In the Foreign Service, we uproot our lives every 2-4 years, and move somewhere new. As a chef, this can be kind of a pain for me. I have a few things that make transitions easier for me, and they’re not just unique to the FS lifestyle.

When packing out in the Foreign Service, you can pretty much guarantee that you won’t see that stuff again for a while. “A while” usually means anywhere between 3 to 14 months (depending on your training duration and receiving post). As such, for me at least, I have a few things that I refuse to part with for any reason. These things either go in a suitcase or UAB (our allowance of a few hundred pounds which will arrive “quickly” to post), and they do help immensely in making my portable kitchen a little more functional.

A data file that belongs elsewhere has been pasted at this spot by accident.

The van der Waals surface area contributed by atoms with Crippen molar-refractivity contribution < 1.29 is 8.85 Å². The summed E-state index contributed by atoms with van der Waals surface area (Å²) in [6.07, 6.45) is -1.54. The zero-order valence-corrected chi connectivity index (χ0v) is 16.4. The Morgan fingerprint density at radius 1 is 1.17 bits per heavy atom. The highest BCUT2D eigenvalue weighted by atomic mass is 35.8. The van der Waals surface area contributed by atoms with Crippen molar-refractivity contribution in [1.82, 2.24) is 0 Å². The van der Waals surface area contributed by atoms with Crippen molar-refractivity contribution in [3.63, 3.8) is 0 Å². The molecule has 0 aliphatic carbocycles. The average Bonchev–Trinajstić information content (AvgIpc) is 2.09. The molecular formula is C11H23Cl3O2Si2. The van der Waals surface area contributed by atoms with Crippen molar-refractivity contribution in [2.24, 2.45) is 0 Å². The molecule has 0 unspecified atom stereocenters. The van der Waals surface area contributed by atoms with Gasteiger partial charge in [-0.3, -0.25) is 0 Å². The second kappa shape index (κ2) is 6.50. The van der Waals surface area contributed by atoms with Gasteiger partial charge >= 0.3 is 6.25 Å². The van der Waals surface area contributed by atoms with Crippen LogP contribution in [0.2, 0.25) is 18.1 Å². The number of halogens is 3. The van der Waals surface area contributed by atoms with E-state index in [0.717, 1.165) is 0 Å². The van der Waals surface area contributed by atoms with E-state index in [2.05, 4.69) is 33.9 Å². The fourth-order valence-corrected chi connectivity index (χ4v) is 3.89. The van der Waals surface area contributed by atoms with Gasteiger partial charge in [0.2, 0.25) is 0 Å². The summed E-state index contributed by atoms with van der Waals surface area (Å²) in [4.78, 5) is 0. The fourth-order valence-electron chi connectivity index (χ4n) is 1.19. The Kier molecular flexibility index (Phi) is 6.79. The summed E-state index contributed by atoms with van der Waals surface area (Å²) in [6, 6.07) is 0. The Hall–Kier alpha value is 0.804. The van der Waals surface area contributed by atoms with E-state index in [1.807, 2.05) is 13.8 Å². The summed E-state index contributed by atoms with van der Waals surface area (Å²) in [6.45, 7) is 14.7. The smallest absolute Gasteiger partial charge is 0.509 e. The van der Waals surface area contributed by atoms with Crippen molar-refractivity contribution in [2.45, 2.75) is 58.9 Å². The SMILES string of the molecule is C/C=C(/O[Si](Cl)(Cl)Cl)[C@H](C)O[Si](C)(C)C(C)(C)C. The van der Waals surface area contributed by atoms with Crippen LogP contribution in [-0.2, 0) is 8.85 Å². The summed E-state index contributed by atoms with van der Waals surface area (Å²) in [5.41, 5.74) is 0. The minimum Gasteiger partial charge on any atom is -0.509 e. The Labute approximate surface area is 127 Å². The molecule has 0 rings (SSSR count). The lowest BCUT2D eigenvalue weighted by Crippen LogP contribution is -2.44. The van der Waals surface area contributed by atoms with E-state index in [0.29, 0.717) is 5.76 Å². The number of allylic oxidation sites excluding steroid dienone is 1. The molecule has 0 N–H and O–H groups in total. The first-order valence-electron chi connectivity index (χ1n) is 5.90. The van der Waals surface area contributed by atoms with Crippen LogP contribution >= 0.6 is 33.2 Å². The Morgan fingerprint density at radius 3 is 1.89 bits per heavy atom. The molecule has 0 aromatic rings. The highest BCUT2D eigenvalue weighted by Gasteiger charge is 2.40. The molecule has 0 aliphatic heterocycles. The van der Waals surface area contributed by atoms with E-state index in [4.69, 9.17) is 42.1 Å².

Nice thing about these items is that they’re exactly the same as the essential items for anyone starting anew in a new house/apartment/etc. Hence my label of “desert island.” In order to feel comfy in my kitchen (wherever it may be), I need a good chef’s knife, a well-seasoned cast-iron skillet, a food processor, a heavy metal spatula, and a pair of tongs. In all seriousness, you can make just about anything you’d like with these tools.